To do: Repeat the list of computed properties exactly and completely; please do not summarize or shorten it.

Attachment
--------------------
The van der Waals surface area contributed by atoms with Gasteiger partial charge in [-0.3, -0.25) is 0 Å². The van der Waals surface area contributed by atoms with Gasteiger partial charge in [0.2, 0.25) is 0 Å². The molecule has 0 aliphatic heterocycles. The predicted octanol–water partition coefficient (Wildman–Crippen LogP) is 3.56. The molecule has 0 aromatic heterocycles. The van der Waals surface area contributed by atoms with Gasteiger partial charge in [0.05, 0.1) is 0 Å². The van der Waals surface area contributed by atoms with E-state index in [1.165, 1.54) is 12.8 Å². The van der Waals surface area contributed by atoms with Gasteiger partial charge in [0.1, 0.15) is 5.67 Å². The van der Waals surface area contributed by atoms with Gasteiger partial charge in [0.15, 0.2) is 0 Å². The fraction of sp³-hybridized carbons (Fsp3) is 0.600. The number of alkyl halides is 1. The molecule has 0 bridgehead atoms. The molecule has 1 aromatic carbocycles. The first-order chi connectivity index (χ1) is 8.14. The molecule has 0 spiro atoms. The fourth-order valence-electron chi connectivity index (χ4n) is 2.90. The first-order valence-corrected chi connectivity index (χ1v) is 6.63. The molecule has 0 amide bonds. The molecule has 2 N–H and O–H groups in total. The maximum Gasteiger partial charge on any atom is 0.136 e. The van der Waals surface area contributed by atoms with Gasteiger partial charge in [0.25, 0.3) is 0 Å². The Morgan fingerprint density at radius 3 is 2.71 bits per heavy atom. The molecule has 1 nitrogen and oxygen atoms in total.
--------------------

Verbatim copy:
The van der Waals surface area contributed by atoms with Gasteiger partial charge in [-0.3, -0.25) is 0 Å². The van der Waals surface area contributed by atoms with Gasteiger partial charge in [0.2, 0.25) is 0 Å². The molecule has 0 aliphatic heterocycles. The predicted octanol–water partition coefficient (Wildman–Crippen LogP) is 3.56. The molecule has 0 aromatic heterocycles. The van der Waals surface area contributed by atoms with Gasteiger partial charge in [0.05, 0.1) is 0 Å². The van der Waals surface area contributed by atoms with E-state index in [1.165, 1.54) is 12.8 Å². The van der Waals surface area contributed by atoms with Gasteiger partial charge in [0.1, 0.15) is 5.67 Å². The van der Waals surface area contributed by atoms with Gasteiger partial charge in [0.15, 0.2) is 0 Å². The fraction of sp³-hybridized carbons (Fsp3) is 0.600. The number of alkyl halides is 1. The molecule has 0 bridgehead atoms. The molecule has 1 aromatic carbocycles. The first-order chi connectivity index (χ1) is 8.14. The molecule has 0 spiro atoms. The fourth-order valence-electron chi connectivity index (χ4n) is 2.90. The first-order valence-corrected chi connectivity index (χ1v) is 6.63. The molecule has 0 amide bonds. The molecule has 2 N–H and O–H groups in total. The maximum Gasteiger partial charge on any atom is 0.136 e. The van der Waals surface area contributed by atoms with Gasteiger partial charge in [0.25, 0.3) is 0 Å². The Morgan fingerprint density at radius 3 is 2.71 bits per heavy atom. The molecule has 1 nitrogen and oxygen atoms in total.